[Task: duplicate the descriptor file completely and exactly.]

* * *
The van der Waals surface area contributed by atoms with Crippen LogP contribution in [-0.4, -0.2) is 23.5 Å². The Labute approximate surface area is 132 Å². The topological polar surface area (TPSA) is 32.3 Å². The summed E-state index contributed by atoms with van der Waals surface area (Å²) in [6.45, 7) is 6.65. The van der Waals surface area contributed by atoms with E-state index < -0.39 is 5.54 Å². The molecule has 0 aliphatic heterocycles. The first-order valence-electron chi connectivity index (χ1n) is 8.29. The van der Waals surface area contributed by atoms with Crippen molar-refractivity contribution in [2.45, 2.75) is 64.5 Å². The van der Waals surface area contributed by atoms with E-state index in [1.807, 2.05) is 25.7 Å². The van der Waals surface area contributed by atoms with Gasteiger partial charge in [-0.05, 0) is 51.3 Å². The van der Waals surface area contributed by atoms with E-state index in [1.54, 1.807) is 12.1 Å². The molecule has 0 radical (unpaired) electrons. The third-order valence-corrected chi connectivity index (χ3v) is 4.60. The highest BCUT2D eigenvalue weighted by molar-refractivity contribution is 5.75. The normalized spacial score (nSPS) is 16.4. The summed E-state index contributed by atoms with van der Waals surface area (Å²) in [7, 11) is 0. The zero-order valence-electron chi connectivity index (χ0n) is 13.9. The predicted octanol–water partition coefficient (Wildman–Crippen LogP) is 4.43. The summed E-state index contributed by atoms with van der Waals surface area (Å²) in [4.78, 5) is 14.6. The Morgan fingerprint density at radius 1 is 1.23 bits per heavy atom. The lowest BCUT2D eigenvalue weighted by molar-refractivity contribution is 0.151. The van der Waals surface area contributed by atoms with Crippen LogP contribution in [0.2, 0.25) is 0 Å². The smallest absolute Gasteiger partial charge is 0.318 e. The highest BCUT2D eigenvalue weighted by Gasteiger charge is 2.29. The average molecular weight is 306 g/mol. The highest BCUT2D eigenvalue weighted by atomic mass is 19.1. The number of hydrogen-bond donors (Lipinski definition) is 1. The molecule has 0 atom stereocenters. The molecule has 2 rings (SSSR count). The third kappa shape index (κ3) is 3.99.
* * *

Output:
The van der Waals surface area contributed by atoms with Crippen LogP contribution in [-0.4, -0.2) is 23.5 Å². The Labute approximate surface area is 132 Å². The topological polar surface area (TPSA) is 32.3 Å². The summed E-state index contributed by atoms with van der Waals surface area (Å²) in [6.45, 7) is 6.65. The van der Waals surface area contributed by atoms with E-state index < -0.39 is 5.54 Å². The molecule has 0 aliphatic heterocycles. The first-order valence-electron chi connectivity index (χ1n) is 8.29. The van der Waals surface area contributed by atoms with Crippen molar-refractivity contribution in [2.45, 2.75) is 64.5 Å². The van der Waals surface area contributed by atoms with E-state index in [1.807, 2.05) is 25.7 Å². The van der Waals surface area contributed by atoms with Gasteiger partial charge in [-0.05, 0) is 51.3 Å². The van der Waals surface area contributed by atoms with E-state index in [1.54, 1.807) is 12.1 Å². The molecule has 0 radical (unpaired) electrons. The third-order valence-corrected chi connectivity index (χ3v) is 4.60. The highest BCUT2D eigenvalue weighted by molar-refractivity contribution is 5.75. The normalized spacial score (nSPS) is 16.4. The summed E-state index contributed by atoms with van der Waals surface area (Å²) in [7, 11) is 0. The zero-order valence-electron chi connectivity index (χ0n) is 13.9. The predicted octanol–water partition coefficient (Wildman–Crippen LogP) is 4.43. The summed E-state index contributed by atoms with van der Waals surface area (Å²) in [4.78, 5) is 14.6. The Morgan fingerprint density at radius 1 is 1.23 bits per heavy atom. The lowest BCUT2D eigenvalue weighted by molar-refractivity contribution is 0.151. The van der Waals surface area contributed by atoms with Crippen LogP contribution in [0.2, 0.25) is 0 Å². The smallest absolute Gasteiger partial charge is 0.318 e. The highest BCUT2D eigenvalue weighted by Gasteiger charge is 2.29. The average molecular weight is 306 g/mol. The highest BCUT2D eigenvalue weighted by atomic mass is 19.1. The number of hydrogen-bond donors (Lipinski definition) is 1. The molecule has 0 atom stereocenters. The molecule has 2 rings (SSSR count). The third kappa shape index (κ3) is 3.99.